The Order Dermaptera is a member of the Class Insecta. Here is the complete "parentage" of Dermaptera:
- Domain: Eukaryota
Whittaker & Margulis,1978 - eukaryotes
- Kingdom: Animalia
C. Linnaeus, 1758 - animals
- Subkingdom: Bilateria
(Hatschek, 1888) Cavalier-Smith, 1983 - bilaterians
- Branch: Protostomia
Grobben, 1908 - protostomes
- Infrakingdom: Ecdysozoa
A.M.A. Aguinaldo et al., 1997 ex T. Cavalier-Smith, 1998 - ecdysozoans
- Superphylum: Panarthropoda Cuvier
- Infrakingdom: Ecdysozoa A.M.A. Aguinaldo et al., 1997 ex T. Cavalier-Smith, 1998 - ecdysozoans
- Branch: Protostomia Grobben, 1908 - protostomes
- Subkingdom: Bilateria (Hatschek, 1888) Cavalier-Smith, 1983 - bilaterians
- Kingdom: Animalia C. Linnaeus, 1758 - animals
The Order Dermaptera is further organized into finer groupings including:
- Family (12): Anisolabididae · Apachyidae · Arixeniidae · Carcinophoridae · Chelisochidae · Diplatyidae · Forficulidae · Hemimeridae · Karschiellidae · Labiduridae · Labiidae · Pygidicranidae
- Species: ZipcodeZoo has pages for 255 species and subspecies in the Order Dermaptera.
Apachyidae is a small family of earwigs, in the suborder Forficulina and the order Dermaptera. It is one of nine families in the suborder Forficulina, and contains two genera (placed in one subfamily, Apachyinae). It has been cited by in his book, The Animal Kingdom, by Brindle in The Dermaptera of Africa, and by at least two others. [more]
Anisolabididae is a family of earwigs, in the suborder Forficulina and the order Dermaptera. It is one of nine families in the suborder Forficulina, and contains thirty-eight genera spread across thirteen subfamilies. [more]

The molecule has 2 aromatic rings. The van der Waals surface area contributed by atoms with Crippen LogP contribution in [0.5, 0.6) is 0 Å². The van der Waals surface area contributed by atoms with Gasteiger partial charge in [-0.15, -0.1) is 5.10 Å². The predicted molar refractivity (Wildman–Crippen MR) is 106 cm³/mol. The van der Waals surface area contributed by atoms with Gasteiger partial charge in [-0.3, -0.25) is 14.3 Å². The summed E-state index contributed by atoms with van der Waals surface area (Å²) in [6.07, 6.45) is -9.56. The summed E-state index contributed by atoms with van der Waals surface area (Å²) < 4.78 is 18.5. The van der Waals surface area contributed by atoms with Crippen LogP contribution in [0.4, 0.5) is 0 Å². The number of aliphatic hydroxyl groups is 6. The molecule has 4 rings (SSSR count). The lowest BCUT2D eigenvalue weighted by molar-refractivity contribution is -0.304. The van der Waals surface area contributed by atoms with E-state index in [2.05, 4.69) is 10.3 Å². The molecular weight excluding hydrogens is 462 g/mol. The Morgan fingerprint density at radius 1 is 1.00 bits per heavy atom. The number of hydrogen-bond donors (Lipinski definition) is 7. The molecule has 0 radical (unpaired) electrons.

Chelisochidae is a family of earwigs whose members are commonly known as black earwigs. The family contains a total of approximately 96 species, spread across sixteen genera in three subfamilies. They are primarily located in the more tropical Afrotropical, Australasian, and Oriental ecozones, even though some species, such as Chelisoches morio, are cosmopolitan. They are often dark in color, lending to their common name, and can vary in size. They can be easily identified due to a certain characteristic in their tarsals, that involves the abdominal projection located in the second tarsal segment. Like most earwigs, they are omnivores, and their diet consists of the larvae of leaf-mining insects, as well as certain types of vegetation. [more]
Diplatyidae is a family of earwigs in the suborder Forficulina. It contains only one subfamily, Diplatyinae, which contains at least two genera: and Haplodiplatys. It is a relatively small family, comprising few species when compared to other families in Forficulina, such as Anisolabididae, Chelisochidae, and Forficulidae. [more]
Forficulidae is a family of earwigs, in the suborder Forficulina in the order Dermaptera. [more]
Labiduridae, whose members are known commonly as striped earwigs, is a relatively large family of earwigs in the suborder Forficulina. It contains a total of approximately 71 species, spread across seven genera in three subfamilies. Some well-known members of the family include Labidura riparia, commonly known as the tawny earwig, and . The family is mostly cosmopolitan, so it can be found around the world. The family's members are moderate to large earwigs, and are cylindrically shaped with well-developed wings. They have especially long antennae, while some segments can be shorter, and large cerci. [more]
Labiidae, whose members are commonly known as little earwigs, is a moderately-sized family of earwigs in the suborder Forficulina. It is a cosmopolitan family, whose members are small, winged earwigs, generally less than 1.5 centimetres (1.0 in) in length. [more]
At least 6 species and subspecies belong to the Family Pygidicranidae.
More info about the Family Pygidicranidae may be found here.
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